Institute for Astronomy Home
IFA Home Page   |    Search   |    Other Editions    No. 24 - 2007 
 
  All Articles  

 
 

Maikalani Dedication and Open House

by James D. Armstrong

Maikallani

Maikalani, the Advanced Technology Research Center. Photo by Mike Maberry.

For 30 years, IfA operations on Maui were headquartered in a rundown, out-of-the-way ranch house. On September 14, this era ended when Maikalani, the IfA's new Advanced Technology Research Center, officially opened its doors in Pukalani.

The event was marked with a dedication ceremony directed by Assistant Director Mike Maberry, whose work over the last nine years has changed the building from a dream to a reality. At the ceremony, Maberry's remarks focused on the partnerships that have developed over the years, and on the future opportunities that the new building will allow. Another speaker, state Senator Rosalyn Baker added, "It's another part of our effort to provide really good jobs for our local residents." These sentiments were echoed by IfA Director Rolf Kudritzki, Maui Mayor Charmaine Tavares, and UH Regent Marlene Hapai. IfA Associate Director for Maui Jeffrey Kuhn and UH Vice Chancellor for Research and Graduate Education Gary Ostrander also spoke. A blessing by Kahu Charles Kauluwehi Maxwell Sr. concluded the ceremony.

Following the dedication of Maikalani, the IfA opened its doors to the community, the first Maui Institute for Astronomy Open House. Jeff Kuhn gave the inaugural talk, "An Overview of Astronomy on Haleakala." He was followed by Lisa Hunter, who spoke about the Akamai Internship Program developed by the Center for Adaptive Optics at the University of California, Santa Cruz and now part of the IfA's efforts to further educational opportunity on Maui. Solar physicist Ilia Roussev talked about his work modeling coronal mass ejections on the Sun. The new 200-node super computer in Maikalani will be used, in part, to support his work. The final talk was by Joseph Ritter, who described his work with optic-active materials that may someday allow for orbiting telescopes the size of football fields.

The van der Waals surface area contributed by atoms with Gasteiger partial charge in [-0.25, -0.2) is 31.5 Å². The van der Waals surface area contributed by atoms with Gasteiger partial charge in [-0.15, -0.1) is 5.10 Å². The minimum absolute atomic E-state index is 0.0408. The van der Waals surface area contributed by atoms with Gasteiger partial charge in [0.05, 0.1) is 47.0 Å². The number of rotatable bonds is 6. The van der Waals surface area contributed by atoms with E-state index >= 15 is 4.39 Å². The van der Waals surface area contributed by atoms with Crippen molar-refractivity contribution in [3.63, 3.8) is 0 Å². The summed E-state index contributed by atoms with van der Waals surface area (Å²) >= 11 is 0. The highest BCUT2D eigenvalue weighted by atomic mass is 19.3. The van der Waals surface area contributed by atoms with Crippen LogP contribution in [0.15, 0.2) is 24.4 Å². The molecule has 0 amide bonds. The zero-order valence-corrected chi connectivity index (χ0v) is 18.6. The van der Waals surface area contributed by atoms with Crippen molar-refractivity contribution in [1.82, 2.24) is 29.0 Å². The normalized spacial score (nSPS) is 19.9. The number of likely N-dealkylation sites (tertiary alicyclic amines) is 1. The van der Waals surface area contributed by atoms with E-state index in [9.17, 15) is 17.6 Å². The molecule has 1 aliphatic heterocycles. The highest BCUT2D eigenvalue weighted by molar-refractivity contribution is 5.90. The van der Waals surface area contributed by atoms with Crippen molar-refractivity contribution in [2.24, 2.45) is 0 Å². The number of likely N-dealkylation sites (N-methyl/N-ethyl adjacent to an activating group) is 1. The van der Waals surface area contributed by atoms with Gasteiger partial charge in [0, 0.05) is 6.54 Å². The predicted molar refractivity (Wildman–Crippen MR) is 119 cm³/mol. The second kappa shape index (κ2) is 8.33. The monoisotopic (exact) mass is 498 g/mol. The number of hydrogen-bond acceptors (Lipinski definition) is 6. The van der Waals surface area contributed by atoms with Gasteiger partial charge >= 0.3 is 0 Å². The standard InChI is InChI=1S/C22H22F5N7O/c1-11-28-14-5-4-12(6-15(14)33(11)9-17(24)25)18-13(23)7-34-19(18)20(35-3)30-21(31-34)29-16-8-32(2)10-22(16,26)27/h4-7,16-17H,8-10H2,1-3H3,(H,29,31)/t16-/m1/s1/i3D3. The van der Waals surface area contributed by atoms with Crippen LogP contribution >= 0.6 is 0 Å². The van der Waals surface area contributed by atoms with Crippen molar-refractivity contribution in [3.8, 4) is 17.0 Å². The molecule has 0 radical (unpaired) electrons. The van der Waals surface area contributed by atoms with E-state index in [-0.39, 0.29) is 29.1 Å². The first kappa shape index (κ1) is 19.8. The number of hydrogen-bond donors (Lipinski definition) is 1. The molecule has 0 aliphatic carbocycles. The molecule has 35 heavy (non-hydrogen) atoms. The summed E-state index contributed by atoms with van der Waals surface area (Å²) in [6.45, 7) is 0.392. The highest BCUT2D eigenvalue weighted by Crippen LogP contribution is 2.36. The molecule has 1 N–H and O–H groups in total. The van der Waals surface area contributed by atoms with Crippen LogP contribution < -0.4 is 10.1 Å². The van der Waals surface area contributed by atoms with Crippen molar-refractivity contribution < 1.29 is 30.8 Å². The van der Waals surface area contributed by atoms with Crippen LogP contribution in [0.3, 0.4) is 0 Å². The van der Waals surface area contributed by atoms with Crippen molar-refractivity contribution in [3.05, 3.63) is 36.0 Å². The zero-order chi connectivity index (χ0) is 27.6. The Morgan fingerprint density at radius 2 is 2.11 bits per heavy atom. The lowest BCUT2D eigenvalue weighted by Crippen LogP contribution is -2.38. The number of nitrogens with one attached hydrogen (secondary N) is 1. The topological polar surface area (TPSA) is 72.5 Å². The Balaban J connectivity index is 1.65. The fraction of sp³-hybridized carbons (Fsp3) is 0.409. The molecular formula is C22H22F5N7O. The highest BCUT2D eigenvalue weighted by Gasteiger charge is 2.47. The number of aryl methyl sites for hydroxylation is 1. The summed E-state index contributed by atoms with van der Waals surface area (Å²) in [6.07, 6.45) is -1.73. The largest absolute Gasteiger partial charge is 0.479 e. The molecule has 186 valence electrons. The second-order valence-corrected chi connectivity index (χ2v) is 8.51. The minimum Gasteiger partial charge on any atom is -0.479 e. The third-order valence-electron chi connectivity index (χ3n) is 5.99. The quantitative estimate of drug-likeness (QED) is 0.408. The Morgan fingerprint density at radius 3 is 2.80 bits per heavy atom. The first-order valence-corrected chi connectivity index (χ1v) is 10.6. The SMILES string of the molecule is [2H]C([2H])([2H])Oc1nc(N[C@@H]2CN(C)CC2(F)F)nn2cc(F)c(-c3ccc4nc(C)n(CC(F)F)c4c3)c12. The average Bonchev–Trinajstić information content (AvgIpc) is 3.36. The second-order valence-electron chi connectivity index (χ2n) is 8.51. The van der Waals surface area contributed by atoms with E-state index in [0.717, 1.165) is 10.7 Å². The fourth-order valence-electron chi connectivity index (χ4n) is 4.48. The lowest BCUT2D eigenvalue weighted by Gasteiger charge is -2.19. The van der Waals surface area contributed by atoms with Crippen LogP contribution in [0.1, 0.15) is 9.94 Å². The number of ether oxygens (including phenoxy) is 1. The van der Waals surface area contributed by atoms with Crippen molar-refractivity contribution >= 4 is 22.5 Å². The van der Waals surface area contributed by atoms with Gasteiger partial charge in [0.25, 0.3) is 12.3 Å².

Bill Giebink does demonstration.

Bill Giebink's demonstration using liquid nitrogen drew a crowd at the first Maikalani open house on Maui.
Photo by Karen Teramura.

Crowds arrived early, and while no formal count was made, conservative estimates indicate that over 400 people attended. The lectures were packed the entire night, requiring a second run of all talks in the upstairs meeting room. The visitors were also wowed by demonstrations of liquid nitrogen as a coolant, the polarization of light, an infrared photo booth, and interferometry, the use of the interference of light to measure the shape of optics with great precision and to take spectral measurements of the Sun.

The public also enjoyed an interactive talk by Cynthia Giebink, a member of the team that will be deploying their instrument at the South Pole this November to investigate sound waves in the solar atmosphere. People also waited in lines to look through several telescopes brought by the Haleakala Amateur Astronomers. With the assistance of HAA President Rob Ratkowski and members Thomas Ingalls and Casey Fukuda, we were able to show the public the wonders of the night sky.

The opening of Maikalani marks the beginning of a new future for astronomy on Maui. The building will enhance IfA's research capability, and also its capacity for education, outreach, and greater involvement with the community.